Ben Wattenberg is an engaging television commentator and by almost all accounts a nice guy. But if Fighting Words: A Tale of How Liberals Created Neo-Conservatism is the best in post-Iraq War neoconservative apologetics, the movement is in far more trouble than the defeat of John McCain would suggest.
Where Wattenberg focuses on his personal story as a former presidential speechwriter, campaign adviser, and author, he is a charming and gifted raconteur. When he shifts into ideologue mode, his latest book becomes reminiscent of a Max Boot op-ed—one can’t quite shake the thought that it might have been ghosted by a paleoconservative satirist writing under an assumed name.
True, there are some unmistakable differences. Nowhere does Wattenberg call for anything as outlandish as raising vast armies of illegal aliens to man the latest crusade for global democracy. The Fighting Words author is more of a happy warrior than a cold ideological enforcer. But like Boot, a great deal of what Wattenberg writes—inadvertently and in some cases deliberately—makes the paleos’ case that contemporary neoconservatives are really the “boat people of the McGovern revolution” rather than real conservatives.
Perhaps this is understandable. Although present at the creation, Wattenberg was always more reluctant than some first-generation neoconservatives to sign up with the Right. He remains a registered Democrat and recounts fond memories of his years as a speechwriter for Lyndon Johnson, a president with whom he still substantially agrees. He adopts a tone of sorrow rather than anger—much like Joe Lieberman’s concession speech after losing the Democratic primary to Ned Lamont—when talking about the way his party has turned its back on the legacy of hawkish senator Scoop Jackson.
This vestigial loyalty to the party of FDR, Harry Truman, and LBJ comes in handy for Wattenberg’s latest project: rehabilitating, even humanizing, neoconservatism. And how better to do so in an era of liberal resurgence than to drop the conservatism and emphasize the neo? Neoconservatism, he complains, is too often “confused with conservatism, with the key differences never quite understood.”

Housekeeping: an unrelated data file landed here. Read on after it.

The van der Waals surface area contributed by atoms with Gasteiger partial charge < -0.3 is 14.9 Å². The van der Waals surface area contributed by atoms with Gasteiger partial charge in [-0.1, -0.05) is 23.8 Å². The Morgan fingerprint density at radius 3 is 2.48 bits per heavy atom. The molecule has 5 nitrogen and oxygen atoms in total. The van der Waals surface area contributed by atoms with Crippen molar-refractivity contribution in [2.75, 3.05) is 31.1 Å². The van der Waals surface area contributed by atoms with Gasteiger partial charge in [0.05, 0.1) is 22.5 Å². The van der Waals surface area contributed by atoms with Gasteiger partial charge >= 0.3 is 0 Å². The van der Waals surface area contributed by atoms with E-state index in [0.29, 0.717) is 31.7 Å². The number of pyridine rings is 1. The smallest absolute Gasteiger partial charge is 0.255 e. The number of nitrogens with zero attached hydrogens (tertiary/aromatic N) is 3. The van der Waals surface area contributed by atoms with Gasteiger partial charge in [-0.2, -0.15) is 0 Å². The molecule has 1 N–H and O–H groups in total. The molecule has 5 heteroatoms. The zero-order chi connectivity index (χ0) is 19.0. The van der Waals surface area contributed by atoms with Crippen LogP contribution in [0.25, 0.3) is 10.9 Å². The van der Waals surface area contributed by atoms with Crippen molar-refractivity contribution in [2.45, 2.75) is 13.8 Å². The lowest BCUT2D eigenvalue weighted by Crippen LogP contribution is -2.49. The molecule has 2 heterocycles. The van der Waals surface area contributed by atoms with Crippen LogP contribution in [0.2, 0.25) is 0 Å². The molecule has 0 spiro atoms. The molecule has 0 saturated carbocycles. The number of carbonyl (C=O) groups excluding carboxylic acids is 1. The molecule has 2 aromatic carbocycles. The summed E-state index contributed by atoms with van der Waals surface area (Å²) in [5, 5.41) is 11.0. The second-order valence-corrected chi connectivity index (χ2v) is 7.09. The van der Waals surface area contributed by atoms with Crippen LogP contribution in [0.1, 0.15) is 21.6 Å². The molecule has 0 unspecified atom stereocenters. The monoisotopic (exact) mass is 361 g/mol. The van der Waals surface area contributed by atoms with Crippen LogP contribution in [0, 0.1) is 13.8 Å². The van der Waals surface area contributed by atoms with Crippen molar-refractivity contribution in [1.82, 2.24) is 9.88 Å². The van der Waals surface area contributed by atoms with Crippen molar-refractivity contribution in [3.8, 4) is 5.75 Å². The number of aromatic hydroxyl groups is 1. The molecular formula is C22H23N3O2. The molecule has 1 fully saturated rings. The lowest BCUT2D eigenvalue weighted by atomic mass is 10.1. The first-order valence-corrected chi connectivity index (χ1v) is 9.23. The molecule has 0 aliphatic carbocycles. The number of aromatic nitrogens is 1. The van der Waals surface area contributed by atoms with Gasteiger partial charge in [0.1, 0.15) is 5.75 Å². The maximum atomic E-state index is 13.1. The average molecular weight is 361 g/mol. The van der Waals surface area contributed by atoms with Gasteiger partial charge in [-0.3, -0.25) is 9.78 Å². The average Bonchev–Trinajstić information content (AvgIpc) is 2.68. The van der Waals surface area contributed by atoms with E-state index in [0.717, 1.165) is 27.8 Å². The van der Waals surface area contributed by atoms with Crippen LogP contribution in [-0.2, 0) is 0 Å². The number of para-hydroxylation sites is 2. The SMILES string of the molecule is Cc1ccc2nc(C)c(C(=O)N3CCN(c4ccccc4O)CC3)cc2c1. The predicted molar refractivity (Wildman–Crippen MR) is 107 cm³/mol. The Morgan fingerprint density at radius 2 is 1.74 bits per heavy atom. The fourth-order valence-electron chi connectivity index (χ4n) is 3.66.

Wattenberg works hard to make those differences plain. Rejecting Ronald Reagan’s formulation that government could be the problem rather than the solution in favor of a “muscular role for the state, and for America in particular,” he writes, “I have never been against government, big, small or medium size.” Wattenberg specifically defends the programs of the Great Society, saying, “in general, the ideas they espoused made sense.” This includes laws requiring automobile manufacturers to include seatbelts—such a measure “does indeed have Constitutional backing through the Interstate Commerce Clause,” he writes, reasoning like a Warren Court justice—and much of the War on Poverty.
“We should (reasonably) protect the environment,” Wattenberg continues, apparently burnishing his non-conservative credentials. “And poor people should get health care.” Wattenberg even distances himself from Charles Murray, an American Enterprise Institute scholar and important domestic-policy thinker often identified with neoconservatism, for claiming in his landmark book Losing Ground “that the Johnson programs were among the principal culprits that were driving America down.” Wattenberg disagrees, though he does concede some of LBJ’s handiwork was “taken overboard.” “On balance,” he writes, “the Great Society has helped the American people. How far would an elected official get today if he ran on a platform of eliminating Medicare?”
If this is what passes for conservatism in America today, neo or otherwise, how far indeed? But perhaps this is the point. “Today, it is said that the country has moved to the conservative Right,” Wattenberg notes, “but governments controlled completely by Republicans run deficits to increase domestic spending, much to the chagrin of conservatives and some neo-cons.” None of this bothers Wattenberg, however. He writes that “many neo-cons have no visceral dislike for moderately high big-government spending provided the programs can be shown to work and can be changed if they don’t. I extend that to most of the so-called pork-barrel and earmarked spending.”
Wattenberg goes out of his way to bolster the liberal credentials of leading neoconservatives and vice versa. He quotes former House Speaker Tom Foley as saying, “Scoop [Jackson] was the closest one in the Congress I can remember to a European Social Democrat.” On the other hand, Wattenberg maintains that Lyndon Johnson was “in some important ways … a neo-con.” So was Hubert Humphrey, whose 1970 election to the Senate after having served as Johnson’s vice president was “a national win for the neo-conservative notion that a candidate could be liberal, kind, tough on domestic issues, and a winner.” Even Bobby Kennedy is described as “having some neo-con tendencies,” though Wattenberg says Ronald Reagan also fits the bill because “he hated Commies, and prior to becoming governor, was a liberal Democrat.”